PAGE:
Most samurai considered tenarashi-gata much more effective in combat than the folding style. This style of Tessen also became quite popular with both the samurai police officers and their non-samurai assistants. Their disarming and arresting techniques often employed a combination of Tessen and Jutte, the iron truncheon they carried as a badge of office and as a weapon.

        Solid style Tessen were also carved from hard wood such as sunuke or oak. Called motsu-shaku, the solid wooden fan was fairly easy and inexpensive to make. In comparison to the heavier iron Tessen, a motsu-shaku was also lighter and therefore easier to carry. Samurai often used a motsu-shaku for self-protection as well as for practice.

        Tessen Decoration

        Both the folding and solid style often incorporated engravings of suitable poems, rank titles, animal images, or symbolic kanji characters. Sometimes a fancy silk cord wrapping was used as a handle, almost like a bladed weapon. Of course, many Tessen were of a more sober and functional style, including little or no decoration of any kind.

        Tessen Practice

        Although the practice of tessen-jutsu was considered part of the classical Japanese weapon arts, it was primarily intended for self-defence Tessen techniques were typically based on reactions for self-protection rather than more aggressive strikes. Most tessen-jutsu techniques are designed to incapacitate or restrain an individual opponent rather than for inflicting permanent injury or death.


        By Don Cunningham
      • michael A
        agreed and this is why i find neither compelling designs -kiyohara ... __________________________________________________ Do You Yahoo!? Send FREE Valentine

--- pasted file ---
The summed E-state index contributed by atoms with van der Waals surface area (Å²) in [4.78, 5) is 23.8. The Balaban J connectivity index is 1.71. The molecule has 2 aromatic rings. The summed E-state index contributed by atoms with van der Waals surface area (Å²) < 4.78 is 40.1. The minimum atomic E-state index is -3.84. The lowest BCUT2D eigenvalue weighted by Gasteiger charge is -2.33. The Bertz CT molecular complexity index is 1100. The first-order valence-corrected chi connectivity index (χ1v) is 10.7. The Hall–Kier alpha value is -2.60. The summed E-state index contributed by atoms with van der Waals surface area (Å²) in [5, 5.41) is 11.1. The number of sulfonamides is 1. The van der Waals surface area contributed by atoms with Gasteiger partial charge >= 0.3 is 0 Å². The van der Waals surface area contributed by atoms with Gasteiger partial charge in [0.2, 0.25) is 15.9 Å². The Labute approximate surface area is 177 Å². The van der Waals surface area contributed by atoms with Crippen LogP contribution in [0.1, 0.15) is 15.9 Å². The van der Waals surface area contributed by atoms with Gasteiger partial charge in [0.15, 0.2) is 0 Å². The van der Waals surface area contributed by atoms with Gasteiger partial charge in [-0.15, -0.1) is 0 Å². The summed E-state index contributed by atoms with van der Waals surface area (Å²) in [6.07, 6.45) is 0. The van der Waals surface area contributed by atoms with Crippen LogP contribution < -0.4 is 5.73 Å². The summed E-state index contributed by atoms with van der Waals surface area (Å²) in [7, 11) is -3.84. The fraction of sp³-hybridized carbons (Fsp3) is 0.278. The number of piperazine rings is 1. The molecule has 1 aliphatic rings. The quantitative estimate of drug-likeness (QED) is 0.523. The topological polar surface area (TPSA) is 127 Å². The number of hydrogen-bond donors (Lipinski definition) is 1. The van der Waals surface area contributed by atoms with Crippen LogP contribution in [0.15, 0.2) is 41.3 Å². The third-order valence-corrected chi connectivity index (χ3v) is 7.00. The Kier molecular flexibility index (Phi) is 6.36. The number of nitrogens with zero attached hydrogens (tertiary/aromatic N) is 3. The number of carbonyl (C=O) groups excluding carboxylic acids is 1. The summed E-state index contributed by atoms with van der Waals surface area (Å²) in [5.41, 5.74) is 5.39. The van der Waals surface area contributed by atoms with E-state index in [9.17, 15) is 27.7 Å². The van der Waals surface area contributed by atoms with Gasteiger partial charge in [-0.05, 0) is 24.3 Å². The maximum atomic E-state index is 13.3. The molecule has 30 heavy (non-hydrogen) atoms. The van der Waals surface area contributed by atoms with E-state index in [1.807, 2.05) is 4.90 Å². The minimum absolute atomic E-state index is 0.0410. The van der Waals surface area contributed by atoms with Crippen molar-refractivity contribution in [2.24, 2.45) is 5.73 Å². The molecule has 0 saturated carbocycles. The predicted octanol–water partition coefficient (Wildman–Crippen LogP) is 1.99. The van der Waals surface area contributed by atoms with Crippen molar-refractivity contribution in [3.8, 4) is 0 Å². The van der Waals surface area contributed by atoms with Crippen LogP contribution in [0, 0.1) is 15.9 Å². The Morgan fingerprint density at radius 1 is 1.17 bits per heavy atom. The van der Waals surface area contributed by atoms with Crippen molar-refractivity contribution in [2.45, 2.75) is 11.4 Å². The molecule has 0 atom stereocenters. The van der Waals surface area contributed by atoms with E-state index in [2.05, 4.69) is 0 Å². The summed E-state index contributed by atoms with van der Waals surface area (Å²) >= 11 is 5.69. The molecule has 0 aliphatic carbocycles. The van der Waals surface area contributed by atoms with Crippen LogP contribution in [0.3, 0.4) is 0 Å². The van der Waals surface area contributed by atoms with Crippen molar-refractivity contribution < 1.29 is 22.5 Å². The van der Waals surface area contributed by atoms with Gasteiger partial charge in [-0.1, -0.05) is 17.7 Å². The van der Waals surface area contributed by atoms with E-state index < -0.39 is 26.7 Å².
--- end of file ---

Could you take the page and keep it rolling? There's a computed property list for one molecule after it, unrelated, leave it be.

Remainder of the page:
Message 3 of 20 , Feb 6, 2002
          agreed
          and this is why i find neither compelling designs
          -kiyohara
          --- "Anthony J. Bryant" <ajbryant@...> wrote:
          > michael A wrote:
          >
          > > kuji-donos gunsen is actually a mass weapon. the
          > body
          > > is made of foam. it can be used for striking and
          > has a
          > > thrusting point and is usually used as part of a
          > two
          > > weapon pair.
          > > as for actual shield alternatives, ive seen
          > primarily
          > > two types. a version of an unfolded fan that is
          > based
          > > on a quarter circle with a handle at the circles
          > > center area. ie the tip is cut of and an oval cut
          > asa
          > > handle.
          >
          > The thing is, I've never seen anything like this in
          > the Real World, and to
          > my mind it falls under the "bogus gear" heading.
          >
          > >
          > > or a play off a tate(pavis) of an arquibuseur used
          > as
          > > a small retangler center grip.
          >
          > This at least existed (in the 13th c.), but in
          > Sengoku armour is again under
          > "bogus gear". <G>
          >
          >
          >
          > Effingham
          >
          >